The story is almost unbelievably zany, with a primarily dialogue-free script and unpredictable adventure. I love the mix of musical numbers, unexpected sight gags, small slice-of-life moments, thrilling chase scenes, and Americana parody (uh news flash, I guess Chomet hates America). The mobsters are hilarious, the triplets are kind of gross (what with all the frog-eating), but ultimately endearing, the grandson is tragically doe-eyed, the grandma is basically the second-best grandma ever (after my own, of course), and the dog is so stupid and fat.

I don’t think there’s anything I don’t like about this movie. It’s beautiful and weird and utterly imaginative. Great soundtrack, too.


Pair This Movie With: I’m going with A Town Called Panic, that completely awesome, utterly insane Belgian animated tale that everyone in the world should see and love.

Movie Review: Videodrome (1983)

Ah, finally a body horror film that I don’t have to shield my eyes from during certain scenes! And finally, I can declare a favorite Cronenberg film! Of course, I’m referring to Videodrome, in which James Woods stars as Max Renn, a sordid and outspoken cable-tv programmer who gets his hands on a revolutionary new S&M show. As he becomes transfixed by the program, he finds himself hallucinating uncontrollably and is soon caught up in a strange plot involving a masochistic DJ (Debbie Harry), a manipulative eyewear manufacturer (Leslie Carlson), and a cult leader’s daughter (Sonja Smits). So little of the plot makes sense on paper I really just can’t go into it any further.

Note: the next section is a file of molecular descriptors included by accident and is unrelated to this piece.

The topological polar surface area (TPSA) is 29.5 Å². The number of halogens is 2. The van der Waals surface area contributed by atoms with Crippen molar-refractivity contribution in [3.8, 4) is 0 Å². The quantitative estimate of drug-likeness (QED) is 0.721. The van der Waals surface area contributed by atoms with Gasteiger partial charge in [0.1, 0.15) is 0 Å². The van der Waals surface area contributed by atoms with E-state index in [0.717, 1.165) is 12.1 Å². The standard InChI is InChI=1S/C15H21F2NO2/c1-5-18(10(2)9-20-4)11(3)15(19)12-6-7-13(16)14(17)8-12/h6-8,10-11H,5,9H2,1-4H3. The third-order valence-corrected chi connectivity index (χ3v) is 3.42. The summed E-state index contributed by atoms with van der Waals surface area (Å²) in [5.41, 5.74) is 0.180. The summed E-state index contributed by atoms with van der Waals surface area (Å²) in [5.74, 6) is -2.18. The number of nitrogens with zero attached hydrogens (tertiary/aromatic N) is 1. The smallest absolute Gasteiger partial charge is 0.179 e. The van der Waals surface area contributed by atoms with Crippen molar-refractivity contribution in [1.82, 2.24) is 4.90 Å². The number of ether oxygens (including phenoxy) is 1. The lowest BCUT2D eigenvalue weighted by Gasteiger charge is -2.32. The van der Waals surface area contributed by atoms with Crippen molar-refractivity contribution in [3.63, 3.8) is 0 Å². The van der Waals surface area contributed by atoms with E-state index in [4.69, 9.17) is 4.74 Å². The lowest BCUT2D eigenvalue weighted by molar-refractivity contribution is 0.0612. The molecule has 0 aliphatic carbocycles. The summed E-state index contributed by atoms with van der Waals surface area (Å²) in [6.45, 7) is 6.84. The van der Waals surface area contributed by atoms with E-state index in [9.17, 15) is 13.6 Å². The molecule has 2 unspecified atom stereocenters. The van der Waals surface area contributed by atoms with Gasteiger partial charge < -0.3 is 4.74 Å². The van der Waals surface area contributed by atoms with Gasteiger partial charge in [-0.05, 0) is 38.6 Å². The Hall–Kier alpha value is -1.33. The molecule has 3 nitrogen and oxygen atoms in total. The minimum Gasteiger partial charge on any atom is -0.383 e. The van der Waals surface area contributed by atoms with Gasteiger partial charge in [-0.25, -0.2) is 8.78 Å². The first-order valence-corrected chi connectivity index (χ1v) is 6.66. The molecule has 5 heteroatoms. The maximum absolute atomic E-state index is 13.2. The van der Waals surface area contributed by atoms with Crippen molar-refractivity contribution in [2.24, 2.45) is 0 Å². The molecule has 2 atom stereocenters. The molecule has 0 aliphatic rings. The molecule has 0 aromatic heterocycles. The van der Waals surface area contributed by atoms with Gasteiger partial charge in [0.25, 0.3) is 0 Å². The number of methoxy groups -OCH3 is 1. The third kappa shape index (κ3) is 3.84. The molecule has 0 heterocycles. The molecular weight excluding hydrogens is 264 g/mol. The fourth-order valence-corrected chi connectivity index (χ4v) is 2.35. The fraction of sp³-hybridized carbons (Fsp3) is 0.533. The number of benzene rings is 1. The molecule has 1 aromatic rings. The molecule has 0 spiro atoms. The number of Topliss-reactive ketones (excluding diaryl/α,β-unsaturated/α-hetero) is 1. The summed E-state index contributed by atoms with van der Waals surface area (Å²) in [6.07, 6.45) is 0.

But it’s all so AWESOME! Seriously, this had me hooked from beginning to end and I’m still thinking about it a week later. The premise is fantastic, with atmosphere and themes setting the stage for the likes of Brazil and Max Headroom and a gritty aesthetic all too fitting for early-80’s sci-fi. Cronenberg’s facility for gross-out body horror and imaginative imagery is in full-force here despite his limited means. I wasn’t too squeamish or anything, it’s all just really cool, impressive effects. The story is confusing and weird and surreal, and all the better for it. I loved trying to read between the lines and try to puzzle through just what anyone was ever talking about. It will make for many fun rewatches.

One of the main reasons I wanted to see this movie (besides its inclusion on the Sci-Fi List) was Debbie Harry, whom I adore without question. While her screentime is sadly limited, she is smoking hot and charismatic for those few scenes that it’s totally worth it. I dug James Woods in the lead role- he’s great as a sleazy programming exec in the beginning, and believably morphs into a confused, sympathetic test subject just trying to find out what the hell is going on. The rest of the cast is fun too, but he drives the entire film and the audience watches events unfold from his point of view.